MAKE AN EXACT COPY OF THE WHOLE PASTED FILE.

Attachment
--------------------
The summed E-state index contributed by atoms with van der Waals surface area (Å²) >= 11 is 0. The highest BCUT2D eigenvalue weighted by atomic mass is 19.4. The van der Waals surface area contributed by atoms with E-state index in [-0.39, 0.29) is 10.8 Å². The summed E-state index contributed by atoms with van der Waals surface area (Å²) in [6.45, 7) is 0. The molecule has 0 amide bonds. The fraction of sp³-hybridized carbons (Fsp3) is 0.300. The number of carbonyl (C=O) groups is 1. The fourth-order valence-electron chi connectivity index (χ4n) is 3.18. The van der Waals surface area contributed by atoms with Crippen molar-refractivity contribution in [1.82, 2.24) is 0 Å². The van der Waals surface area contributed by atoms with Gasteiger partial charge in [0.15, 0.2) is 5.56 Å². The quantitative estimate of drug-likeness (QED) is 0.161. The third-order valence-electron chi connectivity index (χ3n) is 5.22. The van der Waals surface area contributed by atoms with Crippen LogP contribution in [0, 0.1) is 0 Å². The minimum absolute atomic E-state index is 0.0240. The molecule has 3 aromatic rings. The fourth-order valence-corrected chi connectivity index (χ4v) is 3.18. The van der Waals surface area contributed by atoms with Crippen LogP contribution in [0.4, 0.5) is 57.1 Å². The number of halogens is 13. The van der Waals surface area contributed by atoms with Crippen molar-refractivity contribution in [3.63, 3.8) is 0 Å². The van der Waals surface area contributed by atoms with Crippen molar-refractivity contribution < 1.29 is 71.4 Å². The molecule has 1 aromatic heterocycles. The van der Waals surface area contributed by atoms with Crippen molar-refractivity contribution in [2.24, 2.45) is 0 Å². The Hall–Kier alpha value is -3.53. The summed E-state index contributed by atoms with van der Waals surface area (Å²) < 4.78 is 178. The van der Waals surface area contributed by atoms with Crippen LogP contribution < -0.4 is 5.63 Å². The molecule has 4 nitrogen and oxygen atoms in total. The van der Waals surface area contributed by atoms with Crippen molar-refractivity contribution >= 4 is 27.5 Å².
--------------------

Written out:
The summed E-state index contributed by atoms with van der Waals surface area (Å²) >= 11 is 0. The highest BCUT2D eigenvalue weighted by atomic mass is 19.4. The van der Waals surface area contributed by atoms with E-state index in [-0.39, 0.29) is 10.8 Å². The summed E-state index contributed by atoms with van der Waals surface area (Å²) in [6.45, 7) is 0. The molecule has 0 amide bonds. The fraction of sp³-hybridized carbons (Fsp3) is 0.300. The number of carbonyl (C=O) groups is 1. The fourth-order valence-electron chi connectivity index (χ4n) is 3.18. The van der Waals surface area contributed by atoms with Crippen molar-refractivity contribution in [1.82, 2.24) is 0 Å². The van der Waals surface area contributed by atoms with Gasteiger partial charge in [0.15, 0.2) is 5.56 Å². The quantitative estimate of drug-likeness (QED) is 0.161. The third-order valence-electron chi connectivity index (χ3n) is 5.22. The van der Waals surface area contributed by atoms with Crippen LogP contribution in [0, 0.1) is 0 Å². The minimum absolute atomic E-state index is 0.0240. The molecule has 3 aromatic rings. The fourth-order valence-corrected chi connectivity index (χ4v) is 3.18. The van der Waals surface area contributed by atoms with Crippen LogP contribution in [0.4, 0.5) is 57.1 Å². The number of halogens is 13. The van der Waals surface area contributed by atoms with Crippen molar-refractivity contribution in [3.63, 3.8) is 0 Å². The van der Waals surface area contributed by atoms with Crippen molar-refractivity contribution < 1.29 is 71.4 Å². The molecule has 1 aromatic heterocycles. The van der Waals surface area contributed by atoms with Crippen molar-refractivity contribution in [2.24, 2.45) is 0 Å². The Hall–Kier alpha value is -3.53. The summed E-state index contributed by atoms with van der Waals surface area (Å²) < 4.78 is 178. The van der Waals surface area contributed by atoms with Crippen LogP contribution < -0.4 is 5.63 Å². The molecule has 4 nitrogen and oxygen atoms in total. The van der Waals surface area contributed by atoms with Crippen molar-refractivity contribution >= 4 is 27.5 Å².